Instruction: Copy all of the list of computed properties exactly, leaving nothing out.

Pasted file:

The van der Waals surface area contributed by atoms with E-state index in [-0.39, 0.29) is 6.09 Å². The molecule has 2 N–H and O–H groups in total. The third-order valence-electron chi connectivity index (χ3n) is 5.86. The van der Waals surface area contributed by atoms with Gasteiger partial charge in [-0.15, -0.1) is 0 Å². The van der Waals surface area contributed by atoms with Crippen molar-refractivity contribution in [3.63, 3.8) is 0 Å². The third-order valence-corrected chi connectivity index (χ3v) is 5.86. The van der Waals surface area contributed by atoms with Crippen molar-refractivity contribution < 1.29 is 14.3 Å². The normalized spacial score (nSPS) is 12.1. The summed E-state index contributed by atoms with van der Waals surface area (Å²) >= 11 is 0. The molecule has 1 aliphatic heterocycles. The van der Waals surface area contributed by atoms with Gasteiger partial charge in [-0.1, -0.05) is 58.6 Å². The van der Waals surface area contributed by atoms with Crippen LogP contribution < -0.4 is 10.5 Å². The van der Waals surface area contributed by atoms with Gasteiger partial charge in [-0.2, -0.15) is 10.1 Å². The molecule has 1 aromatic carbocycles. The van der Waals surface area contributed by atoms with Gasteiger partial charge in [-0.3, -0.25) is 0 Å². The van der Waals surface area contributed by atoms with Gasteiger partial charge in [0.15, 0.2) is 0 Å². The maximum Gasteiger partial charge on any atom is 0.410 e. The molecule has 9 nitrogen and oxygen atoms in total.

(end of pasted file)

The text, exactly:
The van der Waals surface area contributed by atoms with E-state index in [-0.39, 0.29) is 6.09 Å². The molecule has 2 N–H and O–H groups in total. The third-order valence-electron chi connectivity index (χ3n) is 5.86. The van der Waals surface area contributed by atoms with Gasteiger partial charge in [-0.15, -0.1) is 0 Å². The van der Waals surface area contributed by atoms with Crippen molar-refractivity contribution in [3.63, 3.8) is 0 Å². The third-order valence-corrected chi connectivity index (χ3v) is 5.86. The van der Waals surface area contributed by atoms with Crippen molar-refractivity contribution < 1.29 is 14.3 Å². The normalized spacial score (nSPS) is 12.1. The summed E-state index contributed by atoms with van der Waals surface area (Å²) >= 11 is 0. The molecule has 1 aliphatic heterocycles. The van der Waals surface area contributed by atoms with Gasteiger partial charge in [-0.1, -0.05) is 58.6 Å². The van der Waals surface area contributed by atoms with Crippen LogP contribution < -0.4 is 10.5 Å². The van der Waals surface area contributed by atoms with Gasteiger partial charge in [-0.2, -0.15) is 10.1 Å². The molecule has 1 aromatic carbocycles. The van der Waals surface area contributed by atoms with Gasteiger partial charge in [-0.3, -0.25) is 0 Å². The van der Waals surface area contributed by atoms with Gasteiger partial charge in [0.15, 0.2) is 0 Å². The maximum Gasteiger partial charge on any atom is 0.410 e. The molecule has 9 nitrogen and oxygen atoms in total.